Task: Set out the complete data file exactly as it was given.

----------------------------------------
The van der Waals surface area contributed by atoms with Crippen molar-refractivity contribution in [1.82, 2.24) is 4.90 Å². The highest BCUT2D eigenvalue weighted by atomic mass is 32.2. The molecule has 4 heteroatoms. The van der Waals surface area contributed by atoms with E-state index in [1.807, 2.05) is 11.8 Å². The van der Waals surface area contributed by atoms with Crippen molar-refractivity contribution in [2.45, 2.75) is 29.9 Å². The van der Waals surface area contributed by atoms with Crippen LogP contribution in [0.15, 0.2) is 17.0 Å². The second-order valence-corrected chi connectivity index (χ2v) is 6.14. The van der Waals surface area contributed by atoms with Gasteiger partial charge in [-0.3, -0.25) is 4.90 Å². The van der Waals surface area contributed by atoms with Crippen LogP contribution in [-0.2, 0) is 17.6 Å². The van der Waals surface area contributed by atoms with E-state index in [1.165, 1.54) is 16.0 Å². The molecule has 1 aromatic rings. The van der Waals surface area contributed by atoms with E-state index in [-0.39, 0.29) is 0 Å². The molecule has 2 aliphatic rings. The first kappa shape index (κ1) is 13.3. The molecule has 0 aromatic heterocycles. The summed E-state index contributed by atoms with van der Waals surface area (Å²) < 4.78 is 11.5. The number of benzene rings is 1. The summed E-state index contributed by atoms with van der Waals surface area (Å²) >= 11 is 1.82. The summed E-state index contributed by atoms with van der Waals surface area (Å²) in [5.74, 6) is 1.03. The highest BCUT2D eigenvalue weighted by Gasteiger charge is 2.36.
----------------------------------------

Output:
The van der Waals surface area contributed by atoms with Crippen molar-refractivity contribution in [1.82, 2.24) is 4.90 Å². The highest BCUT2D eigenvalue weighted by atomic mass is 32.2. The molecule has 4 heteroatoms. The van der Waals surface area contributed by atoms with E-state index in [1.807, 2.05) is 11.8 Å². The van der Waals surface area contributed by atoms with Crippen molar-refractivity contribution in [2.45, 2.75) is 29.9 Å². The van der Waals surface area contributed by atoms with Crippen LogP contribution in [0.15, 0.2) is 17.0 Å². The second-order valence-corrected chi connectivity index (χ2v) is 6.14. The van der Waals surface area contributed by atoms with Gasteiger partial charge in [-0.3, -0.25) is 4.90 Å². The van der Waals surface area contributed by atoms with Crippen LogP contribution in [-0.2, 0) is 17.6 Å². The van der Waals surface area contributed by atoms with E-state index in [1.165, 1.54) is 16.0 Å². The molecule has 1 aromatic rings. The van der Waals surface area contributed by atoms with E-state index in [-0.39, 0.29) is 0 Å². The molecule has 2 aliphatic rings. The first kappa shape index (κ1) is 13.3. The molecule has 0 aromatic heterocycles. The summed E-state index contributed by atoms with van der Waals surface area (Å²) < 4.78 is 11.5. The number of benzene rings is 1. The summed E-state index contributed by atoms with van der Waals surface area (Å²) >= 11 is 1.82. The summed E-state index contributed by atoms with van der Waals surface area (Å²) in [5.74, 6) is 1.03. The highest BCUT2D eigenvalue weighted by Gasteiger charge is 2.36.